Microsoft fixes 99 vulnerabilities, but one WIndows 10 update is more complicated than the others
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If you thought that updating Windows 10 was a problem that had long since been solved, then I congratulate you on your optimistic outlook. However, while Microsoft is no longer warning some Windows 10 users not to install an update that could break the Windows Defender Advanced Threat Protection service as it did last year, things remain somewhat confusing as far as security updates are concerned. Patch Tuesday has now been and gone, but not everyone is going to be protected from one “important” vulnerability unless they install a total of three updates in a very specific order.
Microsoft has 99 problems, make sure you fix them all
The latest Patch Tuesday round of vulnerability fixes hit Windows users this week, with 99 flaws covered in all. I was pleased to see that the actively-exploited and critical Internet Explorer vulnerability, that was causing problems for those applying workarounds, has finally been fixed. As Satnam Narang, a senior research engineer at Tenable, said: “This is one of the largest Patch Tuesday releases we’ve seen in recent times.” As far as I can tell, it’s the biggest since August 2019 when there were still an impressive 93 CVEs fixed. “Unlike the song where you need to take each bottle down and pass it around,” Todd Schell, senior product manager of security at Ivanti, said, “the good news here is many of these CVEs can be resolved by applying just a few Microsoft updates.” As Schell pointed out, most of these are in the OS itself and, “on average, your OS updates will resolve around 50 CVEs. The exception is Windows 10, which along with IE and Edge, will resolve 88 CVEs.”
Of the 99 vulnerabilities that were fixed across various flavors of Windows and other Microsoft products, 12 of them were rated as critical and 87 as important. However, one stood out for me; for all the wrong reasons.
The somewhat confusing fix for CVE-2020-0689
The important-rated “Microsoft Secure Boot Security Feature Bypass Vulnerability” (CVE-2020-0689) allows an attacker who exploited it, as the name suggests, to bypass the secure boot protection offered by Windows 10. Which means they could then load untrusted and potentially malicious software, simply by running a specially crafted application. The good news, part one, is that there is no evidence that this vulnerability has been exploited in the wild. The good news, part two, is that Microsoft has included a fix for this in the Patch Tuesday rollout that blocks vulnerable third-party bootloaders. I’m guessing you are now waiting for the bad news, and here it comes: there are some prerequisites for successfully installing that patch.
In the security update guide FAQ for CVE-2020-0689, Microsoft states that there is a Servicing Stack Update (SSU) prerequisite for specific Knowledge Base (KB) numbers. If that SSU thing sounds familiar, that’s because you may have stumbled across my reporting of it before. You can find out more from Microsoft itself, but the too long didn’t read of the matter is that they fix problems associated with the component that installs Windows updates. As I reported back in October 2019, Microsoft released a critical servicing stack update (SSU) that it strongly recommended was installed before the latest cumulative updates were applied. The feedback I received following that report confirmed what I already knew: the average Windows 10 is very confused by this ‘update ordering’ requirement. The bad news, then, is that the CVE-2020-0689 fixes are “standalone security updates” that need to be installed as well as the normal security updates to protect against the secure boot vulnerability. If you do not have the correct SSU package installed, which was released either in November 2019 or February 2020 depending upon your version of Windows 10, and need to install a standalone update and the general February Patch Tuesday update, then specific ordering becomes a thing again.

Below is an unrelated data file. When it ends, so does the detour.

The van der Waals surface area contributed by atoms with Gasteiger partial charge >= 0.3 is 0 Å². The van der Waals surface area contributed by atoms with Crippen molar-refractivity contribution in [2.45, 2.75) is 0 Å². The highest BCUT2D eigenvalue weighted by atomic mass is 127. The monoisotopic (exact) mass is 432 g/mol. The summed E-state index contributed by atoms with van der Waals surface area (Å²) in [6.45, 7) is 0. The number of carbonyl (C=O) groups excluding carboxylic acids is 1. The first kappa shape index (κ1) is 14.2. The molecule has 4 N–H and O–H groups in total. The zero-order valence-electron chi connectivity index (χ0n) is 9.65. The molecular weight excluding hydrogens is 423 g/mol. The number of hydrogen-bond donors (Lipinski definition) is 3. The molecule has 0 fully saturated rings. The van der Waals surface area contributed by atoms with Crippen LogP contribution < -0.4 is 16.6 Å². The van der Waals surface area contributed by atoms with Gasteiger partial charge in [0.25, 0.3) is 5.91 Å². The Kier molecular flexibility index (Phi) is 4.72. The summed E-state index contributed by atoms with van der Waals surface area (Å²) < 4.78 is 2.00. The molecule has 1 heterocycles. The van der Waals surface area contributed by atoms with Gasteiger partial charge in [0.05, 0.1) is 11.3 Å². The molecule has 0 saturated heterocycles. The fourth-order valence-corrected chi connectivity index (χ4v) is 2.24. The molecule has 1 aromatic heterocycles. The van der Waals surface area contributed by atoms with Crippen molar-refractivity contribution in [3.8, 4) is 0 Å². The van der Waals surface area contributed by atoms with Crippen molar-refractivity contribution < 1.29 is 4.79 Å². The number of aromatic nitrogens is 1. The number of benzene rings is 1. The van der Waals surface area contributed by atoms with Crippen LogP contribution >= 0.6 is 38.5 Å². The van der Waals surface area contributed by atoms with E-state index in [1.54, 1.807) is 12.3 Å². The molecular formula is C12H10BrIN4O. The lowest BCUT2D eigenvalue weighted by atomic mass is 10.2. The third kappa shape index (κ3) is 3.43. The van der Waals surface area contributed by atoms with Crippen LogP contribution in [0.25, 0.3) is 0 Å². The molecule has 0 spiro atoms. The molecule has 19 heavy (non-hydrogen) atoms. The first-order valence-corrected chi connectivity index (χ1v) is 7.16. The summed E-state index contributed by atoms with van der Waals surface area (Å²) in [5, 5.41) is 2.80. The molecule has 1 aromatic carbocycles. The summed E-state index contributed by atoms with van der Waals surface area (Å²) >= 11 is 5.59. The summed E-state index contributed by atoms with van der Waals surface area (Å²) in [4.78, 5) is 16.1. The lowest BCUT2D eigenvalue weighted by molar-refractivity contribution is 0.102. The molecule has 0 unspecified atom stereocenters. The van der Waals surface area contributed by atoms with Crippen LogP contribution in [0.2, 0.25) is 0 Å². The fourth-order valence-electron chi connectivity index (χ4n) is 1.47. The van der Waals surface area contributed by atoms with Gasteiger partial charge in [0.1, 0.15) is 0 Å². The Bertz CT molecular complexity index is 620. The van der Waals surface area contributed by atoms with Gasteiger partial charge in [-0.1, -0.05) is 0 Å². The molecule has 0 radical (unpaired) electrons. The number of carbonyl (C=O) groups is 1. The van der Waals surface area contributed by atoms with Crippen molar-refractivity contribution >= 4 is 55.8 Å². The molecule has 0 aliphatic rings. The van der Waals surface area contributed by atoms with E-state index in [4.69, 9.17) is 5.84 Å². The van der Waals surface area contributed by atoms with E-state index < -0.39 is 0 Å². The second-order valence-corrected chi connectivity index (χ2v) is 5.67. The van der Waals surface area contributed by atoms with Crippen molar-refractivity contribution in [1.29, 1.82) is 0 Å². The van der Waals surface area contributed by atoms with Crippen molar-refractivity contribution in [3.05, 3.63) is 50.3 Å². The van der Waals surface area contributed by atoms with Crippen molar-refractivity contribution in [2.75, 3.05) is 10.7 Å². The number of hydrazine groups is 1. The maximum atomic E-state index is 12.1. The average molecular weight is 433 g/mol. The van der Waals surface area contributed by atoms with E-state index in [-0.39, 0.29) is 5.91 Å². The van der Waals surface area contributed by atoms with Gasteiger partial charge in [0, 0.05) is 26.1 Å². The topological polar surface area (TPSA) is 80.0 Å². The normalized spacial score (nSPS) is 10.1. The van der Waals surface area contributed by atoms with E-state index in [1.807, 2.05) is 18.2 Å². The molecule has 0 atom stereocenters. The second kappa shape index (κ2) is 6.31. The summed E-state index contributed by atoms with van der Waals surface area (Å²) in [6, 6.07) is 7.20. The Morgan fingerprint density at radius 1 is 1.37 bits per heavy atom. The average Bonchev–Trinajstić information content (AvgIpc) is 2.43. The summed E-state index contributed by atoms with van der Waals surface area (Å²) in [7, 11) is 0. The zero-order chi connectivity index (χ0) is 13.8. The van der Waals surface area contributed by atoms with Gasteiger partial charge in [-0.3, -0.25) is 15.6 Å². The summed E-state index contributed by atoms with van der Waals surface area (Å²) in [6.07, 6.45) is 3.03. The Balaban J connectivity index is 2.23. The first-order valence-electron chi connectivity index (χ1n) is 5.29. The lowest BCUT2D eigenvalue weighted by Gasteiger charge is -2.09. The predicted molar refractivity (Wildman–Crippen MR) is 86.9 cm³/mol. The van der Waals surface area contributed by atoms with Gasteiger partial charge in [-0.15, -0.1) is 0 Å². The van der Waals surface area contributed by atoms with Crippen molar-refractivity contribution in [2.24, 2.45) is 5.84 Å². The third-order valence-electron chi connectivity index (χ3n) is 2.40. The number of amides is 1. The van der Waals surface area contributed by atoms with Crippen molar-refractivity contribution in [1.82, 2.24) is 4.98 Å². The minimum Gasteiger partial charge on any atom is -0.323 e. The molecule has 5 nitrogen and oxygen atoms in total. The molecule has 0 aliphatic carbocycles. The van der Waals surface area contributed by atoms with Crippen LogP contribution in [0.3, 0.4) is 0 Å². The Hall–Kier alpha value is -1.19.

The Microsoft guidance for those users who need to install the three updates is that they are installed in the following order:
1. The Servicing Stack Update
2. The standalone Secure Boot CVE-2020-0689 update
3. The February security update
The Trend Micro Zero Day Initiative analysis of the Windows February security update, warns that those users who also have the Windows Defender Credential Guard (Virtual Secure Mode) enabled will “need to go through two additional reboots as well.”
Get reading, get downloading and fix Windows 10 ASAP
All of which is not only recommended but in my never humble opinion essential as the secure boot vulnerability has been publicly disclosed, so there will be threat actors eager to exploit it on unpatched systems. My advice is to go read the Microsoft February 2020 security updates release notes, the security update guide, and the KB articles for your Windows 10 version that are linked from the CVE-2020-0689 details page. The last thing anyone wants is to see this vulnerability end up on the list of ancient Microsoft security flaws that are driving cybercrime in 2020, after all. I’d also advise every user to go read my securing Windows 10 in eight easy steps guide, to ensure you are covering the security basics.